Feature Article - May 2008
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All in the Family

Ensuring Locker Rooms & Restrooms Are Fit for Everyone

By Stacy St. Clair


Locker rooms have become a popular place for thieves to strike, especially because patrons are usually yards away from their valuables at any given moment. While most facilities have signs abdicating any responsibility for lost or stolen articles, locker room thefts can damage users' confidence in the club and their attendance. It behooves all recreation managers to make the area as secure as possible—especially in companion locker rooms, where patrons' guards may be down because of the presence of so many young children. Again, IHRSA comes through with ways to improve security:

  • Front-desk staff should make eye contact with all entering and exiting patrons. The possibility of being identified is a powerful deterrent to would-be thieves.
  • Require that every guest complete a registration card. Once the card has been filled out, request (and photocopy) a photo ID, and check that the information on the documents matches. Document the time of the visit in case a theft occurs.
  • Have staff conduct frequent, random sweeps of locker rooms.
  • Remind patrons to lock their lockers and that valuable items shouldn't be brought into the club. Pay extra for heavy-duty locks, and discourage members from using combination locks, which are easier to pick than key-type locks. If you provide keys for lockers, put the keys on a wristband.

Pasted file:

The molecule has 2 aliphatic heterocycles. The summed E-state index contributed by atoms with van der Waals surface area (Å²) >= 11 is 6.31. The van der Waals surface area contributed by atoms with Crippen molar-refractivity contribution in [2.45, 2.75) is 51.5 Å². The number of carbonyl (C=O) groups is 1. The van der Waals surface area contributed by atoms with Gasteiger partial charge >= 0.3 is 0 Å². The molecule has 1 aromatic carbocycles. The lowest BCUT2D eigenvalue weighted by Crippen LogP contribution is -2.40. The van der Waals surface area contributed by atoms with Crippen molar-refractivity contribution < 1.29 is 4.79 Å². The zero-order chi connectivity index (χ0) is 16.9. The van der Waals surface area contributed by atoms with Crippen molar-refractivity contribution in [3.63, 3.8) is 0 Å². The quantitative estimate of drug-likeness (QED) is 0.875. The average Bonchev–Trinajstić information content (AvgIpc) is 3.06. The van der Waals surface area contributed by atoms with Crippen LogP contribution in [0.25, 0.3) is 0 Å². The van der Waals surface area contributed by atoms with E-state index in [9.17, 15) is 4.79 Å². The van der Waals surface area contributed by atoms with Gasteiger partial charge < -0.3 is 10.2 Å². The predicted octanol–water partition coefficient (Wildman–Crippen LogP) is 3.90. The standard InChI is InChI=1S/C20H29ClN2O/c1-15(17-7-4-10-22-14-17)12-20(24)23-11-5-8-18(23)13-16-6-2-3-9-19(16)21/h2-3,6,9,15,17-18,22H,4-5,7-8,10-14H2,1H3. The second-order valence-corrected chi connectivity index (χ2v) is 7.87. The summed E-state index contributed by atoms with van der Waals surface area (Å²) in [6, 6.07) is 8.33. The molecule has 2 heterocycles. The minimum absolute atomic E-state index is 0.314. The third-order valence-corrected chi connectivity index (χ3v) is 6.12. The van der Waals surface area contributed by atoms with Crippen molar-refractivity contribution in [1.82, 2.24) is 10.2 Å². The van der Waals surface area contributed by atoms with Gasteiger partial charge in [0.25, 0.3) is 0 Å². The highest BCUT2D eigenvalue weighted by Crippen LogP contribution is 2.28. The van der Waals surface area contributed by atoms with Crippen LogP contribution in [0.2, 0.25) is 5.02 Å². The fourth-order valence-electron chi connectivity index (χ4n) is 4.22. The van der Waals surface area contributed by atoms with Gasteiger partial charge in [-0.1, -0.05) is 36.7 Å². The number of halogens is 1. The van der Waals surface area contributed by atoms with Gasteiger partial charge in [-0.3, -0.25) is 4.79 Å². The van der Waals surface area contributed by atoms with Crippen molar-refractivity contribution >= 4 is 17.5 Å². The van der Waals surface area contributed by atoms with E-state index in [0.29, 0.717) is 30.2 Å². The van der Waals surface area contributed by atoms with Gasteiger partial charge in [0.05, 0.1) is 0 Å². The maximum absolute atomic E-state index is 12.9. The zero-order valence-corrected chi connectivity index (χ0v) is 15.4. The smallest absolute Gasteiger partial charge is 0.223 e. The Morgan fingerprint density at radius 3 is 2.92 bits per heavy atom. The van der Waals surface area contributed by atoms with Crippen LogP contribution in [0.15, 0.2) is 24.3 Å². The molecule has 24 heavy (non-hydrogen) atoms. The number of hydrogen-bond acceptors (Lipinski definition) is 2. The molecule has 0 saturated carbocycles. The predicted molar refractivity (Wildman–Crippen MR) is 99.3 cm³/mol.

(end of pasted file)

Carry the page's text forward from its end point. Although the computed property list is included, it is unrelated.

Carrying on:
• Ask patrons to report suspicious individuals to management. They may spot behavior that thieves wouldn't dare try in front of uniformed staff.
  • Membership tracking software can help identify thieves. When a theft occurs, study the roster and try to identify the possible perpetrators. Also, track when crimes occur and heighten locker room security during those times.
  • When designing or renovating locker rooms, install lockers at a 45-degree angle to the walls. This not only creates a spacious feel, it also eliminates thief-friendly hiding spots that perpendicular locker rows create.
  • Though it is illegal in many states to videotape inside locker rooms, some gym operators place cameras at locker room entrances and exits. The Cleveland County YMCA, for example, installed surveillance cameras in the main area of the family locker room to cut down on theft.

Sound the Alarm

In family-based facilities, it's also important to provide customers with a way to get help in an emergency. If a patron's child or disabled family member becomes ill or over-heated in the humid atmosphere of the locker room, there often isn't a way to contact anyone—and chances are they don't want to leave their loved one alone to run out and find help.

This potential problem can be easily solved with emergency alarms. These systems are like fire alarms, but they have long cords reaching to the ground in case the person has fallen and cannot get up. Another useful safety feature is a phone—either for general dialing or that connects directly to the front desk and emergency assistance. If you have the staff for it, experts recommend circulating an employee periodically through the locker rooms and restrooms. This enhances security, safety, customer service and sanitation, as this staffer can make sure to check that everything is as it should be.

"Through design," Bouck said, "you can take care of a lot of issues."

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